Eclipse 1999
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The view from Munich

Why Munich, you may ask. Well, we are not into Druids, and since starting a German language class I had wanted to visit Germany again. The NASA experts were predicting a 60% chance of good weather there compared to a 40% chance in Cornwall, which helped justify our decision, as did the favourable currency exchange rate. Little did we know that the area of Munich where we had decided to stay was packed with computer, electronic and photographic shops - oh so tempting to spend those Deutsch Marks!

Even Goethe needed eclipse sunglasses! There was quite a build-up to the event in Munich, including easy availability of those essential eclipse sun-glasses. Alongside eclipse-themed adverts and window displays, notices began to appear in shops begging the understanding of their customers for closing during the eclipse period.

The day itself started bright and sunny, with fluffy clouds in the sky, but the forecast was not good. This was unfortunate, as some 250,000 extra visitors had arrived in Munich just for the eclipse. However the city is big enough to accommodate the number without problems. There were many special venues on the day - Marienplatz (the town square), the Olympic stadium, the Deutsches Museum - however we decided to join the folk flocking to the huge Englischer Garten park, the largest city park in Europe.

There may well have been hundreds of thousands of visitors present, but the gardens are huge and didn't seem at all crowded. Preparations for the great event, but not too crowded here.

All sorts of people were there - locals and visitors, young and old, office workers and pensioners, amateurs and experts.. For some, setting up their equipment was most important; for others the rituals of an outdoor picnic were the order of the day!

Preparing food for the picnic. Hey, these eclipse sunglasses really work!

Everyone seemed to be well informed and careful to use the proper precautions when looking at the sun. Once we were some way into the eclipse, particularly as the light level dropped, it would have been easy to assume that it was safe, whereas the exposed parts of the sun's disk were still as bright as ever.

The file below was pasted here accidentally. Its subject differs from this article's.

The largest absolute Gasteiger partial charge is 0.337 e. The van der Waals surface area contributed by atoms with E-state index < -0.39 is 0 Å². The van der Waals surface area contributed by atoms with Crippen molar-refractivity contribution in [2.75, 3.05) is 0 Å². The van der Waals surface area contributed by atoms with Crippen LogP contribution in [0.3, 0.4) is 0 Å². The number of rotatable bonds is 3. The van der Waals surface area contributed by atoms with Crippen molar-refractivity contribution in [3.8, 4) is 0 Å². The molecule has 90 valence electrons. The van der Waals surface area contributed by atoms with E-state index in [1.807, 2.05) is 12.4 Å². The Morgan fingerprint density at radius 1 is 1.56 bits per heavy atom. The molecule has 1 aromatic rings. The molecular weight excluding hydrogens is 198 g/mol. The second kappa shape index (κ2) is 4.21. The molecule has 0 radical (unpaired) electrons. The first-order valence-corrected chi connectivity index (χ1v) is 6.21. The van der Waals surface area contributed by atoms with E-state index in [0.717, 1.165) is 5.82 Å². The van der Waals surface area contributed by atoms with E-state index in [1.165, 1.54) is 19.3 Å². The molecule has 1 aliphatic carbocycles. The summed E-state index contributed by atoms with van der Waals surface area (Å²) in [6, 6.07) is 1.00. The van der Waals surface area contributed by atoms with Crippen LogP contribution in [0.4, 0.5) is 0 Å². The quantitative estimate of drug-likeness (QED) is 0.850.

Typical optical instruments A really good way to view the partial stages is to project the image onto white card, and the small binoculars we had proved ideal for this. A tripod would have helped here though! Starting to regret my lack of equipment, I managed to use some of the material from a spare pair of eclipse sun-glasses to make a last-minute neutral-density filter for my camera, so that I could take a few pictures myself.

There was a growing sense of theatre as the crowds spontaneously applauded the sun appearing from the clouds. Sudden heavy showers brought boos and an unfurling of umbrellas, whilst others rushed for the shelter of the trees. But even during the clear periods it was gradually becoming darker. Initially I only really noticed this when I compared the brightness of my camera display with the ambient lighting. The light then took on a sort of fluorescent quality - perhaps caused by a colour temperature shift towards the blue end of the spectrum rather than the reddening that we normally associate with a sunset.

Darkening increased rapidly. Although the clouds had returned, the beginning of totality brought a huge burst of applause and the inevitable camera flashlights followed by a hushed quietness, everyone suddenly somewhat overcome by the moment. I really can't imagine what the reaction would have been had we seen the sun's corona and prominences. As predicted, the light level at totality was really dark, being well past twilight levels. It wasn't completely black, but any photograph would normally have required flash. Without flash, the photo below captures the effect quite well.

Totality

As totality ended, a brightening could be seen towards the west, which rapidly came towards us and restored a semblance of normal daylight, albeit at a much reduced level. More applause for daylight returning, as many people began packing up, pleased that the homeward trek, at least, would not be in the rain. But I had the distinct impression that the crowds were quieter - having witnessed an event of a lifetime. For others, there was equipment to check, and some folk would want to stay longer to get those pictures of the moon gradually leaving the sun's disk.

Homewards bound

So what happened with my photos? I was fortunate in having a digital camera, as I could therefore check results immediately. With the improvised filter, I needed to use spot metering and underexpose by two stops to get the results shown below, which give a good impression of what happened. The lens was a 230mm (equivalent) focal length, with a typical exposure of 1/100s at f/12. The times are approximate (the camera clock isn't accurate) and are in GMT.

Eclipse Sequence Images

Would we do it again? You bet! I really would like to see the effects at totality as I'm sure that even the excellent television pictures we later saw don't capture the moment. Would I take a better camera and try and do more photography? That's a difficult one. Perhaps an eclipse may be best enjoyed by the majority, and recorded in detail by the professionals!

I also made some observations using orbiting weather satellites showing the moon's shadow, and these are written up on this Web site.

All photographs Copyright David J Taylor, Edinburgh 1999.   Permission to reproduce is granted providing my name is credited, and my full home URL (http://www.satsignal.eu) is mentioned.

 
Copyright © David Taylor, Edinburgh   Last modified: 2015 Jan 24 at 15:44